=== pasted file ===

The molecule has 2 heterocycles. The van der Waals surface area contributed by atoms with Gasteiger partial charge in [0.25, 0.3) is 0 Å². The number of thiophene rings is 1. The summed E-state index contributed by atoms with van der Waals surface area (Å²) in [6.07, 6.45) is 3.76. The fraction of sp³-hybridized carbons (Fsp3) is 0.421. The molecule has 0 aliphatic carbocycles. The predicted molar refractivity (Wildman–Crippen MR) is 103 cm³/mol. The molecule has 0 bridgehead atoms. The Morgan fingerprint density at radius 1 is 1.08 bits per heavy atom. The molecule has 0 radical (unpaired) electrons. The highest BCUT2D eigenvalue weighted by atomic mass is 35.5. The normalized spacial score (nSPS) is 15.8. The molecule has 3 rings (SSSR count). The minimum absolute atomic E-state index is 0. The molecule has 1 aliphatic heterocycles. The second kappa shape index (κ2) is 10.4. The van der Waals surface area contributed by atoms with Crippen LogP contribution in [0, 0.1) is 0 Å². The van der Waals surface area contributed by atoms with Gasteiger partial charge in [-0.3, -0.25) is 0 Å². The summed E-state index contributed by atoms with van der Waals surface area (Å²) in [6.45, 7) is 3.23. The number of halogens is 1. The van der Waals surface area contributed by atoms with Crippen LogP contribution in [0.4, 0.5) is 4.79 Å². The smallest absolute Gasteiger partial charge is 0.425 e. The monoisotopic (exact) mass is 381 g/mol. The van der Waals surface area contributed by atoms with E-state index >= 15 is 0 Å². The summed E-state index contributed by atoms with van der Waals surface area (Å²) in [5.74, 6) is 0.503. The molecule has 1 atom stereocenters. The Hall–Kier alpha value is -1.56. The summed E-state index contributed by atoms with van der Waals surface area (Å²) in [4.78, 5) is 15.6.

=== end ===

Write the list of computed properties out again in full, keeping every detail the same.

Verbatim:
The molecule has 2 heterocycles. The van der Waals surface area contributed by atoms with Gasteiger partial charge in [0.25, 0.3) is 0 Å². The number of thiophene rings is 1. The summed E-state index contributed by atoms with van der Waals surface area (Å²) in [6.07, 6.45) is 3.76. The fraction of sp³-hybridized carbons (Fsp3) is 0.421. The molecule has 0 aliphatic carbocycles. The predicted molar refractivity (Wildman–Crippen MR) is 103 cm³/mol. The molecule has 0 bridgehead atoms. The Morgan fingerprint density at radius 1 is 1.08 bits per heavy atom. The molecule has 0 radical (unpaired) electrons. The highest BCUT2D eigenvalue weighted by atomic mass is 35.5. The normalized spacial score (nSPS) is 15.8. The molecule has 3 rings (SSSR count). The minimum absolute atomic E-state index is 0. The molecule has 1 aliphatic heterocycles. The second kappa shape index (κ2) is 10.4. The van der Waals surface area contributed by atoms with Crippen LogP contribution in [0, 0.1) is 0 Å². The van der Waals surface area contributed by atoms with Gasteiger partial charge in [-0.3, -0.25) is 0 Å². The summed E-state index contributed by atoms with van der Waals surface area (Å²) in [6.45, 7) is 3.23. The number of halogens is 1. The van der Waals surface area contributed by atoms with Crippen LogP contribution in [0.4, 0.5) is 4.79 Å². The smallest absolute Gasteiger partial charge is 0.425 e. The monoisotopic (exact) mass is 381 g/mol. The van der Waals surface area contributed by atoms with E-state index >= 15 is 0 Å². The summed E-state index contributed by atoms with van der Waals surface area (Å²) in [5.74, 6) is 0.503. The molecule has 1 atom stereocenters. The Hall–Kier alpha value is -1.56. The summed E-state index contributed by atoms with van der Waals surface area (Å²) in [4.78, 5) is 15.6.